Don retired from RIM in 2006, but a year later, armed with millions of subscribers and an agreement to distribute BlackBerry smartphones in China, the company was worth a whopping $68 billion, making it the most valuable in Canada. Users hopped cheerfully from the Curve to Bold model (a resolution jump that matched Apple’s iPhone), and subscriptions kept on rising.
Over the next few years, however, Google and Apple made headway fast. Google was building its own platform and operating system and Apple had learned to play hardball after it had lost the PC battle to Microsoft—and it sure wasn’t about to repeat the mistake in the smartphone wars. And though RIM tried valiantly to pivot, purchasing new software systems and rolling out stores, models, apps, and tablets—even changing the company name to BlackBerry in 2013—things never did bounce back. Hindsight points to hasty engineering choices and the competition dumping billions into technology that RIM was slow to match. Leaders stepped down, staff was cut by the thousands and BlackBerry eventually exited the phone-manufacturing business altogether.
“Momentum is a really important thing,” Don remarks wryly. “The computer industry has always been a fascinating place to play. But it’s a full contact sport; everyone is trying to put everyone else out of business. And when the whole industry plays by those rules, it moves incredibly quickly—because if you don’t, you get crushed.”
Today, BlackBerry is competing for the software systems that run the current and next generation of cars—which are themselves becoming ever more mobile communication devices.
Don still lives in Waterloo with his partner, Andrea, his time spent in nature and working as a self-proclaimed ‘voluntrepreneur’ (a term he coined to describe his entrepreneurial approach to volunteer work).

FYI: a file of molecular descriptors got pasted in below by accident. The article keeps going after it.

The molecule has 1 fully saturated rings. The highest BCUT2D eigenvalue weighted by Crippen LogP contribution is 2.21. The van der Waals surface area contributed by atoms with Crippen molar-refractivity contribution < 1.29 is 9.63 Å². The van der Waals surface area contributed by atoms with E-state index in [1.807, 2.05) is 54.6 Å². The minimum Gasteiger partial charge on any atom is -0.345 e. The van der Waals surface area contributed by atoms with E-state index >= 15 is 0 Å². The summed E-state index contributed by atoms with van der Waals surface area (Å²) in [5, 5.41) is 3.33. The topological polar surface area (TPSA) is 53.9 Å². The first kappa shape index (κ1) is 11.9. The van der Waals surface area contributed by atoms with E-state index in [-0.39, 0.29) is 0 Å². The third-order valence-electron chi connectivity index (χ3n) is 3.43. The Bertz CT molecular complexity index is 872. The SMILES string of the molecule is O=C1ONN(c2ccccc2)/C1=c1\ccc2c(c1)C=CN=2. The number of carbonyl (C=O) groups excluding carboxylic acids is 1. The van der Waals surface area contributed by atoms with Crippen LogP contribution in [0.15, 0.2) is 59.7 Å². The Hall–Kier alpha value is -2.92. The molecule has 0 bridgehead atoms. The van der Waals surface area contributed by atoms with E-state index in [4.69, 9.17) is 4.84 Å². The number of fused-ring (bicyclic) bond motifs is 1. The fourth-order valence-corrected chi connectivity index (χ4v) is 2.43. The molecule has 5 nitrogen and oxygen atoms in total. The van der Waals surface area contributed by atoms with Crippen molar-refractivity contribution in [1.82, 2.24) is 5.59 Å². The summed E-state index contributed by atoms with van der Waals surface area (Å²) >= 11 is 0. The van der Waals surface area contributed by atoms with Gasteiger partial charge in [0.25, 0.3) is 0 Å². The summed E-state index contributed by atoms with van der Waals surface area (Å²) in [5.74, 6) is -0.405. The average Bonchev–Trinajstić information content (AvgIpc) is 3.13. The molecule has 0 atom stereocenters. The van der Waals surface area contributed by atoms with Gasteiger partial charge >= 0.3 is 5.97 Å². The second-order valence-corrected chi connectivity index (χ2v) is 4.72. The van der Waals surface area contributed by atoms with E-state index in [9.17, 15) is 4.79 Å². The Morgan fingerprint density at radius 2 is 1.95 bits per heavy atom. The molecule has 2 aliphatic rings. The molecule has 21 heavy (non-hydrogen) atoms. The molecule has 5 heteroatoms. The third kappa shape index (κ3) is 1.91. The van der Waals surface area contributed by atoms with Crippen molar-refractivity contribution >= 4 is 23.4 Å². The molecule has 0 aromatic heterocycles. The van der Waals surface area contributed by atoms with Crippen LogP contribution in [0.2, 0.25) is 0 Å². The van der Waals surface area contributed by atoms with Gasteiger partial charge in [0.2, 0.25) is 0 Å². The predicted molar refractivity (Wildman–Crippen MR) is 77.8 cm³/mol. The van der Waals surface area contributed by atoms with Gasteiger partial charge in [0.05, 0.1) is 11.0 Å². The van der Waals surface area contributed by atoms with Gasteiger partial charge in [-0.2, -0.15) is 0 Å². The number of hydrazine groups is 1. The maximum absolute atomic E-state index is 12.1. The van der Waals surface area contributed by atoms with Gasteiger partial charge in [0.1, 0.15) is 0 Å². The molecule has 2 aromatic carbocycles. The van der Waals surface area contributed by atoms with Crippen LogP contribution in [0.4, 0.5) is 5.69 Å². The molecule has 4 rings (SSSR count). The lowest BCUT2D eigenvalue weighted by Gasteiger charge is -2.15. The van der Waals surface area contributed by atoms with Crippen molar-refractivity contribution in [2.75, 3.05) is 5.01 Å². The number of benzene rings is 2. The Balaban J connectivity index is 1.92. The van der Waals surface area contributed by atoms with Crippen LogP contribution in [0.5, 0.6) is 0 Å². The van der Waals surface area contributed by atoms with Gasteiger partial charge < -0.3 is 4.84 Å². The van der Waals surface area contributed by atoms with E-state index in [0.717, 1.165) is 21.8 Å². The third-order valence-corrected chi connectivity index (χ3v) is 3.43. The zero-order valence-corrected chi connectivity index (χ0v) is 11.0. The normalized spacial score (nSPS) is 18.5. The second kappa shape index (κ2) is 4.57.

Conservation is a large part of his focus. Don has served on the boards of Ontario Nature and the Canadian Parks and Wilderness Society (CPAWS). “I once heard it said that there are three causes for acting unsustainably: greed, ignorance and desperation,” he says. “For most people, our unsustainable behaviour comes from a lack of understanding or from lacking the capacity to monitor how the countless things that we depend upon impact our natural world. I think of conservation organizations as businesses that I pay to make sure our local, provincial and federal governments are meeting the ecological needs of the plants and animals that cannot speak for themselves.”
He has also served on the Ridley’s Board of Governors since 2016 and has been Chair of the Advancement Committee since 2020. When asked where his penchant for service comes from, Don recalls his grandparents and parents always volunteered their time and resources to community service organizations, and his university education was paid for largely by an endowed scholarship. In turn, he created a scholarship at RPI which helps undergrads conduct research each year. Don has a system in place to keep track of organizations who are doing good work, and looks to fellow members of Ridley’s board who inspire him as they seek to fill in society’s gaps—like Ridley’s Scott Paterson ’82, who’s not-for-profit, ComKids provides underserved children with computers and teaches digital literacy.
“Being a volunteer is a good way to expand your compassion for others in society and to increase the number of communities you are involved with,” Don suggests. “The best not-for-profit organizations help their supporters participate in something of substantial value—they create a sense of community.”